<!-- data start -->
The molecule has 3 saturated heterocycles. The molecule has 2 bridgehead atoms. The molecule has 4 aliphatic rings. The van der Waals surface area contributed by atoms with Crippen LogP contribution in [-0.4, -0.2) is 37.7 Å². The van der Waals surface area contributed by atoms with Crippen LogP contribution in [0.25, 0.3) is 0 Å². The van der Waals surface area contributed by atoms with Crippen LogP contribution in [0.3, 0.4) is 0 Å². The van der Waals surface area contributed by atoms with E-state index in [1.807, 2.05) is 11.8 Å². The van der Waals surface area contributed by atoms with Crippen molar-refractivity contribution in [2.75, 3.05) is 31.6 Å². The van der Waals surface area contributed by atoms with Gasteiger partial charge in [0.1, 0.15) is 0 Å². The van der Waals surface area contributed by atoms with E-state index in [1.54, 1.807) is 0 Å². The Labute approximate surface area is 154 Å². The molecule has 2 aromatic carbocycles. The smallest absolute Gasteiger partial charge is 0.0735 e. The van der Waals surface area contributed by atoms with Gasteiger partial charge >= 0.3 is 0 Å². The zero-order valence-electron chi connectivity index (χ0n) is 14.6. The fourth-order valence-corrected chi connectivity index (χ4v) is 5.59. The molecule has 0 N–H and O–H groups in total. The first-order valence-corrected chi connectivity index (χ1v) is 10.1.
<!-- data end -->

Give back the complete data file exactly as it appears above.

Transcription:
The molecule has 3 saturated heterocycles. The molecule has 2 bridgehead atoms. The molecule has 4 aliphatic rings. The van der Waals surface area contributed by atoms with Crippen LogP contribution in [-0.4, -0.2) is 37.7 Å². The van der Waals surface area contributed by atoms with Crippen LogP contribution in [0.25, 0.3) is 0 Å². The van der Waals surface area contributed by atoms with Crippen LogP contribution in [0.3, 0.4) is 0 Å². The van der Waals surface area contributed by atoms with E-state index in [1.807, 2.05) is 11.8 Å². The van der Waals surface area contributed by atoms with Crippen molar-refractivity contribution in [2.75, 3.05) is 31.6 Å². The van der Waals surface area contributed by atoms with Gasteiger partial charge in [0.1, 0.15) is 0 Å². The van der Waals surface area contributed by atoms with E-state index in [1.54, 1.807) is 0 Å². The Labute approximate surface area is 154 Å². The molecule has 2 aromatic carbocycles. The smallest absolute Gasteiger partial charge is 0.0735 e. The van der Waals surface area contributed by atoms with Gasteiger partial charge >= 0.3 is 0 Å². The zero-order valence-electron chi connectivity index (χ0n) is 14.6. The fourth-order valence-corrected chi connectivity index (χ4v) is 5.59. The molecule has 0 N–H and O–H groups in total. The first-order valence-corrected chi connectivity index (χ1v) is 10.1.